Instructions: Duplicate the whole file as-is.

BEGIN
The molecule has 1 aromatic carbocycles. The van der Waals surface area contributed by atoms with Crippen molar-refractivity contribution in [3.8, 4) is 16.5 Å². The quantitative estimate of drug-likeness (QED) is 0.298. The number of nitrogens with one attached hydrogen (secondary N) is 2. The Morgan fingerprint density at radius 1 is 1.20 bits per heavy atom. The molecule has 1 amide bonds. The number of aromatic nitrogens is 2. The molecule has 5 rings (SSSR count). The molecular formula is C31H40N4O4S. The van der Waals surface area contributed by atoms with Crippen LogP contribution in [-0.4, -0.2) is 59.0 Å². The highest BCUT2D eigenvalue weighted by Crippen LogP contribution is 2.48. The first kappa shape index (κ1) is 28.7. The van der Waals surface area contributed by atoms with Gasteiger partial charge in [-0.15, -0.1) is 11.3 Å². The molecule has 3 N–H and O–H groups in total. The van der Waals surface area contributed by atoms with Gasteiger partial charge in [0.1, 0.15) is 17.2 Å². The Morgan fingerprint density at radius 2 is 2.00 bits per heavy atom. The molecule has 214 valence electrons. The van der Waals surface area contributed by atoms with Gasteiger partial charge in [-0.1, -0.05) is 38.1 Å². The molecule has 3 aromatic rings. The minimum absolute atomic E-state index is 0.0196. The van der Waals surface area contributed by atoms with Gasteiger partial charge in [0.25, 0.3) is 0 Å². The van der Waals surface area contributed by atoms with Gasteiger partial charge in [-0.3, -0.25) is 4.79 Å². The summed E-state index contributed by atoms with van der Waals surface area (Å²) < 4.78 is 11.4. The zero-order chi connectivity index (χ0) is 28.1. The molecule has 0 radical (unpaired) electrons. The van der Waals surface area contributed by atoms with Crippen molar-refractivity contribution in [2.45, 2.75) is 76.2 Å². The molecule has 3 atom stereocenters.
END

The molecule has 1 aromatic carbocycles. The van der Waals surface area contributed by atoms with Crippen molar-refractivity contribution in [3.8, 4) is 16.5 Å². The quantitative estimate of drug-likeness (QED) is 0.298. The number of nitrogens with one attached hydrogen (secondary N) is 2. The Morgan fingerprint density at radius 1 is 1.20 bits per heavy atom. The molecule has 1 amide bonds. The number of aromatic nitrogens is 2. The molecule has 5 rings (SSSR count). The molecular formula is C31H40N4O4S. The van der Waals surface area contributed by atoms with Crippen LogP contribution in [-0.4, -0.2) is 59.0 Å². The highest BCUT2D eigenvalue weighted by Crippen LogP contribution is 2.48. The first kappa shape index (κ1) is 28.7. The van der Waals surface area contributed by atoms with Gasteiger partial charge in [-0.15, -0.1) is 11.3 Å². The molecule has 3 N–H and O–H groups in total. The van der Waals surface area contributed by atoms with Gasteiger partial charge in [0.1, 0.15) is 17.2 Å². The Morgan fingerprint density at radius 2 is 2.00 bits per heavy atom. The molecule has 214 valence electrons. The van der Waals surface area contributed by atoms with Gasteiger partial charge in [-0.1, -0.05) is 38.1 Å². The molecule has 3 aromatic rings. The minimum absolute atomic E-state index is 0.0196. The van der Waals surface area contributed by atoms with Gasteiger partial charge in [0.25, 0.3) is 0 Å². The van der Waals surface area contributed by atoms with Gasteiger partial charge in [-0.3, -0.25) is 4.79 Å². The summed E-state index contributed by atoms with van der Waals surface area (Å²) < 4.78 is 11.4. The zero-order chi connectivity index (χ0) is 28.1. The molecule has 0 radical (unpaired) electrons. The van der Waals surface area contributed by atoms with Crippen molar-refractivity contribution in [2.45, 2.75) is 76.2 Å². The molecule has 3 atom stereocenters.